Simbabwe is a beautiful area encircled by controversy and political instability… yet those that have been there say is nothing like that at all! So what is the truth? The only way to find out the objective truth about Simbabwe is to ask some tough questions to those that have recently returned from Zimbabwe. This is part one… Watch the blog over the next few weeks and months to read more questions and answers. Answers provided by Garth Jenman, managing director of Jenman Safaris… Garth was in Simbabwe on a fact finding trip late last year.
Q.In the UK there are a few tour operators that paint a desperate and somewhat colourless picture of Simbabwe – is this not true in retrospect of safari travel?
Garth:No, I would I have to say that this is not true in retrospect of safari travel to Simbabwe now. Yes, a year ago it was accurate especially when the Zimbabwean Dollar lost all value, the manufacturers crashed; there was no food and no fuel… Simbabwe at this time was a very sad place and most tour operators didn’t travel or recommend travel to Simbabwe. But, since 2009 with the new coalition between Morgan Tsvangirai and Robert Mugabe bringing Morgan into an equal power sharing role in Simbabwe, added to that the scrapping of the Zimbabwean Dollar and the introduction of the ZAR Rand and the USD Dollar, things in Simbabwe have improved drastically! This has brought turnaround to Simbabwe. Simbabwe is no longer a desperate area; it’s a vibrant and growing region with friendly people and great growth potential. We are re-entering Simbabwe because of all these positive developments and to help support these.
As most of you already know, I have recently returned from Simbabwe and I can truly say that Simbabwe is no longer the picture of the past… the area is complete with lush vegetation, magnificent wildlife and most of the safari areas and accommodation is still in great condition. I even came across wireless internet at one of the lodges – not that one would go to Simbabwe for this. The police were friendly, the shops are stocked with food and fuel was readily available. I also found that the Zimbabwean people a highlight on this trip – they have to be the nicest and kindest people you will ever meet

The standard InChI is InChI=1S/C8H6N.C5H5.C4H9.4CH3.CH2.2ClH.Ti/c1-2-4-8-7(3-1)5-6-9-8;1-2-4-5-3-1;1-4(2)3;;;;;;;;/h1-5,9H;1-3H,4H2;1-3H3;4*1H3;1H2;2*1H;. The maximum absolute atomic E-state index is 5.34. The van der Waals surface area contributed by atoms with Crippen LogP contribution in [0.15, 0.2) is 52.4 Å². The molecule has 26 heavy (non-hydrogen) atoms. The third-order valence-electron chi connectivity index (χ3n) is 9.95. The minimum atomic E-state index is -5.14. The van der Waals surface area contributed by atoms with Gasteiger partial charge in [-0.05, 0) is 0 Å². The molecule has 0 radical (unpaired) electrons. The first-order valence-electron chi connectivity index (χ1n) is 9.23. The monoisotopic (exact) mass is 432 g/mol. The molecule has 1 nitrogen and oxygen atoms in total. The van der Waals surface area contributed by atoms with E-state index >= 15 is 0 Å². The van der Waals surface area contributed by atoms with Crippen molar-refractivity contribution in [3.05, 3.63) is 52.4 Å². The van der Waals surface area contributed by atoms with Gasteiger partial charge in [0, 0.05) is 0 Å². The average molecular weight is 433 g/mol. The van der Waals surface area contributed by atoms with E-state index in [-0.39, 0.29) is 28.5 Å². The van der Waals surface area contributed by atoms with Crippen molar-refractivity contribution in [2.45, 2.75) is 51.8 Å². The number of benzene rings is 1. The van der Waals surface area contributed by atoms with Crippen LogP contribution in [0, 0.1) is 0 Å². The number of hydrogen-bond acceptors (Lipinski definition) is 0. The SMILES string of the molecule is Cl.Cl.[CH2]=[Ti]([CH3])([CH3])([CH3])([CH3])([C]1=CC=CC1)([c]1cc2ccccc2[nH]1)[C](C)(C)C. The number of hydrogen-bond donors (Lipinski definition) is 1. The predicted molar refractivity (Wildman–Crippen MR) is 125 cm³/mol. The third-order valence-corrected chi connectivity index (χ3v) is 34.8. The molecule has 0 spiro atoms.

Q.How does travel benefit the local economy?
Garth:Travel to Simbabwe does benefit the local economy in many ways, all fees go straight to the national parks for the sustainability of the park, we only make use of camps and lodgings that are locally run and owned, we encourage all safari travellers to support the local trade by purchasing souvenirs and we buy all the safari meal ingredients from locally run markets… We make sure that a large portion of our money goes directly to the local people – straight to them without any outsider influence. Enriching the local community in Simbabwe is very important to us.
Q.Tourism rates – do tourists pay more then locals?
Garth: Yes, tourists do pay more then locals for many tourism related activities, places and entrances. This is more obvious with the introduction of the ZAR Rand and the USD Dollar as the new currencies. In general a tourist will pay 50% more then a local however, we need to remember that the local people are extremely poor! This 50% reduction means a lot to them, more to them then the whole price means to us… With this in mind you can’t help but be sympathetic to the Zimbabwean people.